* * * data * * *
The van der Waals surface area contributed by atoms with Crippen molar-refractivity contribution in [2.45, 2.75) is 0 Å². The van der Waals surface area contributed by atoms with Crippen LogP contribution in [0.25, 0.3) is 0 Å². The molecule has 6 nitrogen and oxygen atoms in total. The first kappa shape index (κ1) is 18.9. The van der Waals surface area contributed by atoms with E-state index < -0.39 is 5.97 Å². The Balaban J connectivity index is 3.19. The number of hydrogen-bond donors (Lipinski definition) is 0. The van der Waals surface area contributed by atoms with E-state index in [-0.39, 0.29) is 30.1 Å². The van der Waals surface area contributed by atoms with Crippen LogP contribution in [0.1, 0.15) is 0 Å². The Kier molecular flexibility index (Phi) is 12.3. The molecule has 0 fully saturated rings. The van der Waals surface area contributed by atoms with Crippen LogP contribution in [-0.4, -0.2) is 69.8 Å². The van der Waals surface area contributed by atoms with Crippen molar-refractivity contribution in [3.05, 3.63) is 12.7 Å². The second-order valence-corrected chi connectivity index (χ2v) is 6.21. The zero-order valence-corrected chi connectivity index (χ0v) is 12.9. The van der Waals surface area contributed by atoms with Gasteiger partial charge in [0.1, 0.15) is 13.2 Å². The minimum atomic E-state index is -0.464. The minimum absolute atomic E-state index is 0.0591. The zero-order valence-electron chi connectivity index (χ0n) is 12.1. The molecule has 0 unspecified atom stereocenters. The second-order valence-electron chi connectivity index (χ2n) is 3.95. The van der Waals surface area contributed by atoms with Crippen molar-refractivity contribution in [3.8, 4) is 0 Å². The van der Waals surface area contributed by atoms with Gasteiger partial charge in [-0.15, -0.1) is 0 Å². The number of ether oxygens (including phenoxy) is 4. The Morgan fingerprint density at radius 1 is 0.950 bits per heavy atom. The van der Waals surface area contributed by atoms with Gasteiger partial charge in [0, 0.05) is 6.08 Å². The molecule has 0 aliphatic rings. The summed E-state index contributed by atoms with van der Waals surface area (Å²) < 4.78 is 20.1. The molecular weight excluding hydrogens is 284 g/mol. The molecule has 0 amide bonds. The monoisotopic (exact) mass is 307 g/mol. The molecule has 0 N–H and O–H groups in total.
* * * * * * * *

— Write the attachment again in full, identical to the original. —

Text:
The van der Waals surface area contributed by atoms with Crippen molar-refractivity contribution in [2.45, 2.75) is 0 Å². The van der Waals surface area contributed by atoms with Crippen LogP contribution in [0.25, 0.3) is 0 Å². The molecule has 6 nitrogen and oxygen atoms in total. The first kappa shape index (κ1) is 18.9. The van der Waals surface area contributed by atoms with E-state index < -0.39 is 5.97 Å². The Balaban J connectivity index is 3.19. The number of hydrogen-bond donors (Lipinski definition) is 0. The van der Waals surface area contributed by atoms with E-state index in [-0.39, 0.29) is 30.1 Å². The van der Waals surface area contributed by atoms with Crippen LogP contribution in [0.1, 0.15) is 0 Å². The Kier molecular flexibility index (Phi) is 12.3. The molecule has 0 fully saturated rings. The van der Waals surface area contributed by atoms with Crippen LogP contribution in [-0.4, -0.2) is 69.8 Å². The van der Waals surface area contributed by atoms with Crippen molar-refractivity contribution in [3.05, 3.63) is 12.7 Å². The second-order valence-corrected chi connectivity index (χ2v) is 6.21. The zero-order valence-corrected chi connectivity index (χ0v) is 12.9. The van der Waals surface area contributed by atoms with Gasteiger partial charge in [0.1, 0.15) is 13.2 Å². The minimum atomic E-state index is -0.464. The minimum absolute atomic E-state index is 0.0591. The zero-order valence-electron chi connectivity index (χ0n) is 12.1. The molecule has 0 unspecified atom stereocenters. The second-order valence-electron chi connectivity index (χ2n) is 3.95. The van der Waals surface area contributed by atoms with Crippen molar-refractivity contribution in [3.8, 4) is 0 Å². The van der Waals surface area contributed by atoms with Gasteiger partial charge in [-0.15, -0.1) is 0 Å². The number of ether oxygens (including phenoxy) is 4. The Morgan fingerprint density at radius 1 is 0.950 bits per heavy atom. The van der Waals surface area contributed by atoms with Gasteiger partial charge in [0, 0.05) is 6.08 Å². The molecule has 0 aliphatic rings. The summed E-state index contributed by atoms with van der Waals surface area (Å²) < 4.78 is 20.1. The molecular weight excluding hydrogens is 284 g/mol. The molecule has 0 amide bonds. The monoisotopic (exact) mass is 307 g/mol. The molecule has 0 N–H and O–H groups in total.